Listened to Terry Gross' Fresh Air interview with poet Marie Howe. They covered many topics, but most centered around death: the death of her younger brother, Johnny; the death of her mother; and the death of her first true boyfriend from high school.
I was moved by her poems, she read three or four on air, and by her view of poetry, that the essence of poem is what cannot be expressed in words, its silent voice.
Her poem What the Living do is about her brother Johnny who was dying because of AIDS. She originally wrote it not as a poem, but as a letter to her brother...
Johnny, the kitchen sink has been clogged for days, some utensil probably fell down there. And the Drano won't work but smells dangerous, and the crusty dishes have piled up
waiting for the plumber I still haven't called. This is the everyday we spoke of. It's winter again: the sky's a deep, headstrong blue, and the sunlight pours through
the open living-room windows because the heat's on too high in here and I can't turn it off. For weeks now, driving, or dropping a bag of groceries in the street, the bag breaking,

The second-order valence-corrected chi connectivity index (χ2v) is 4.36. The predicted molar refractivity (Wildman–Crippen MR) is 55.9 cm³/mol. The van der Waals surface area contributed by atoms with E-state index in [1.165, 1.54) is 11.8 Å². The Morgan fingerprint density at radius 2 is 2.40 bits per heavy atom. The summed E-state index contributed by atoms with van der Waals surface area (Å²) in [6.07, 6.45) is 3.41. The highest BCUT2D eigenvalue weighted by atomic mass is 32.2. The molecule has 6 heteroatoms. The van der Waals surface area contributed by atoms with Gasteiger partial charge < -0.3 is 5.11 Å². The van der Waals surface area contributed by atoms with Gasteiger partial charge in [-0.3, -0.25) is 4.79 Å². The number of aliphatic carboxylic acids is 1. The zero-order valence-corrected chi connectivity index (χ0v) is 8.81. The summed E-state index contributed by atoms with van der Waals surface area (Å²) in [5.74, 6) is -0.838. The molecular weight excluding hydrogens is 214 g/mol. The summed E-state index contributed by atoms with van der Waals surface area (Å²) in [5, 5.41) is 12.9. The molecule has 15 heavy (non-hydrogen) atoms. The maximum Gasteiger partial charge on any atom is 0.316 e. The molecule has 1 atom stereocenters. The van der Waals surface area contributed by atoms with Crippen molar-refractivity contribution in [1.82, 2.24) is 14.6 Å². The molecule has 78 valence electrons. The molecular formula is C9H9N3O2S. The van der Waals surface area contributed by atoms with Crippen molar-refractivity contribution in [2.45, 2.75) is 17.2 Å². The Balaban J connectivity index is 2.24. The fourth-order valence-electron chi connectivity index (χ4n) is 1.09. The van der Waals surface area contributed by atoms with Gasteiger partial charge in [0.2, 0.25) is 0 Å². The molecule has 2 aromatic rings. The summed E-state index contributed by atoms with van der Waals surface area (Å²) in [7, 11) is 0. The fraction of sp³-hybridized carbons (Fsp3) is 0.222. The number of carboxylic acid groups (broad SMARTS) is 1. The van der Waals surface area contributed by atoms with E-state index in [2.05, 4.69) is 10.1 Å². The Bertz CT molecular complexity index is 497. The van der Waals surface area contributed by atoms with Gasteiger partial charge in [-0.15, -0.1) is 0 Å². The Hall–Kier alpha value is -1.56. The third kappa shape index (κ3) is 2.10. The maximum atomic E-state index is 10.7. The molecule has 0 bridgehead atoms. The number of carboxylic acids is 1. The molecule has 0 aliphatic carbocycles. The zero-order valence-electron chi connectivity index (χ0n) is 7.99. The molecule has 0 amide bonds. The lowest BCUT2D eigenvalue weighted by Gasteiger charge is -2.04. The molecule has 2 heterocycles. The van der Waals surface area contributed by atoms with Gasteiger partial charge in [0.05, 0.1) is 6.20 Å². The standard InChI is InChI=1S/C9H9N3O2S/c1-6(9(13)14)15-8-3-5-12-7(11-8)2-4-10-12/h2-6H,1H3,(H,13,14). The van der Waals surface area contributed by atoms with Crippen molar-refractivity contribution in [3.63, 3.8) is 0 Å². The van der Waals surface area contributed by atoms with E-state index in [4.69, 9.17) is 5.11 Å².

I've been thinking: This is what the living do. And yesterday, hurrying along those wobbly bricks in the Cambridge sidewalk, spilling my coffee down my wrist and sleeve,
I thought it again, and again later, when buying a hairbrush: This is it. Parking. Slamming the car door shut in the cold. What you called that yearning.
What you finally gave up. We want the spring to come and the winter to pass. We want whoever to call or not call, a letter, a kiss--we want more and more and then more of it.
But there are moments, walking, when I catch a glimpse of myself in the window glass, say, the window of the corner video store, and I'm gripped by a cherishing so deep
for my own blowing hair, chapped face, and unbuttoned coat that I'm speechless: I am living. I remember you.
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